The control of both endogenous and exogenous labile metal ions in biological systems has important implications in the field of medicine. In this presentation, we will discuss our efforts to harness labile ions in order to control their downstream biological effects. The first part of this presentation will describe small molecules that can modulate mitochondrial calcium uptake. By controlling mitochondrial calcium uptake, these compounds can preserve viability under conditions of cellular stress.
Abstract: My group studies the coordination chemistry and reactivity of novel Mn, Fe, and Ru complexes with the goal of designing sustainable catalysts for chemically reversible transformations involving molecular hydrogen. For example, we studied the photochemical production of dihydrogen from water using a tetrameric Mn(I) complex and made some interesting discoveries along the way. In addition, a significant effort in my group is ligand design and synthesis where our main goal is to bring out the unique properties of various transition metals (such as Mn, Fe, and Ru).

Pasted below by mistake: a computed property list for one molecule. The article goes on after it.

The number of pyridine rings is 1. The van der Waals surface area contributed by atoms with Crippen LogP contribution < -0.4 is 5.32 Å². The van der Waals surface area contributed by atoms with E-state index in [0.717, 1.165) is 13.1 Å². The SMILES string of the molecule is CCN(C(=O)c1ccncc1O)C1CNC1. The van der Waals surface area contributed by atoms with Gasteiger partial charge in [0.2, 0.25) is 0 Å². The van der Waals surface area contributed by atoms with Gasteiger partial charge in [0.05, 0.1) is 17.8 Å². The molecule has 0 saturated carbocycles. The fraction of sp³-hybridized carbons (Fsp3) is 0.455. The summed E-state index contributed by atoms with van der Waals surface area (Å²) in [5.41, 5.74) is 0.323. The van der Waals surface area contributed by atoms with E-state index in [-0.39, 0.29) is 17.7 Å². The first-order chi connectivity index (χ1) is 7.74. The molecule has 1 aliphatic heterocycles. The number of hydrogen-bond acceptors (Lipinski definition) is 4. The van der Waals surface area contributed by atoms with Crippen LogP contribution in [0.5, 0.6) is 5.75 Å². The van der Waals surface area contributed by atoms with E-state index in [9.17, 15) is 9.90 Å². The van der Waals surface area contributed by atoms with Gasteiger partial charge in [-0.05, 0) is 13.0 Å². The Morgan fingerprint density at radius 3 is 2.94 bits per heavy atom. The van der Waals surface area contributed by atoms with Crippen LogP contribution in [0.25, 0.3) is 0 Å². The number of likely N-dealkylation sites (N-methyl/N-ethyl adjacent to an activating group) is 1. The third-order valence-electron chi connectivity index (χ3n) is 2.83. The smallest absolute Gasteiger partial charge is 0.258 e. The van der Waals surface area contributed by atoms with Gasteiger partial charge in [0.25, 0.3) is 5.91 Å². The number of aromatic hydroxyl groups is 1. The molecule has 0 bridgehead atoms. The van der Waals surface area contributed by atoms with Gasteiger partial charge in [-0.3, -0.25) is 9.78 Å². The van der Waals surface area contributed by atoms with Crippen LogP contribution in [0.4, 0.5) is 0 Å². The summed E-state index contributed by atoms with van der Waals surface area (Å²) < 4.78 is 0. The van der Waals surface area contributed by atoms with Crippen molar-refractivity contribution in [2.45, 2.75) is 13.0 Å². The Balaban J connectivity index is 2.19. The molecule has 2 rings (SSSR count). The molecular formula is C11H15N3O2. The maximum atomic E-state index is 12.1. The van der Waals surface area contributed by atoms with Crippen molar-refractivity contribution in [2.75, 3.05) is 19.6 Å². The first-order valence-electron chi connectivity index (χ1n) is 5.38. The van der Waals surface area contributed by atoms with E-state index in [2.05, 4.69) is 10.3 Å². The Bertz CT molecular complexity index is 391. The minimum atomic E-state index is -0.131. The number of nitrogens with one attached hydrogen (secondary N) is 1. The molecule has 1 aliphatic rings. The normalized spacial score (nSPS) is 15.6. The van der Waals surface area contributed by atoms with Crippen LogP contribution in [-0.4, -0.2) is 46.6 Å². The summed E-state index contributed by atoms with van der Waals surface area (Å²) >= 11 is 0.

Lytic polysaccharide monooxygenase (LPMO) metalloenzymes activate strong C─H bonds (~100 kcal/mol) of polysaccharides such as cellulose. Nature has evolved the ability to perform these thermodynamically difficult processes within LPMO using an active site composed of a single copper ion coordinated to the protein in a T-shaped geometry referred to as the histidine brace. Inspiration from LPMOs has led to the development of synthetic systems to perform multi-electron chemistry using copper complexes.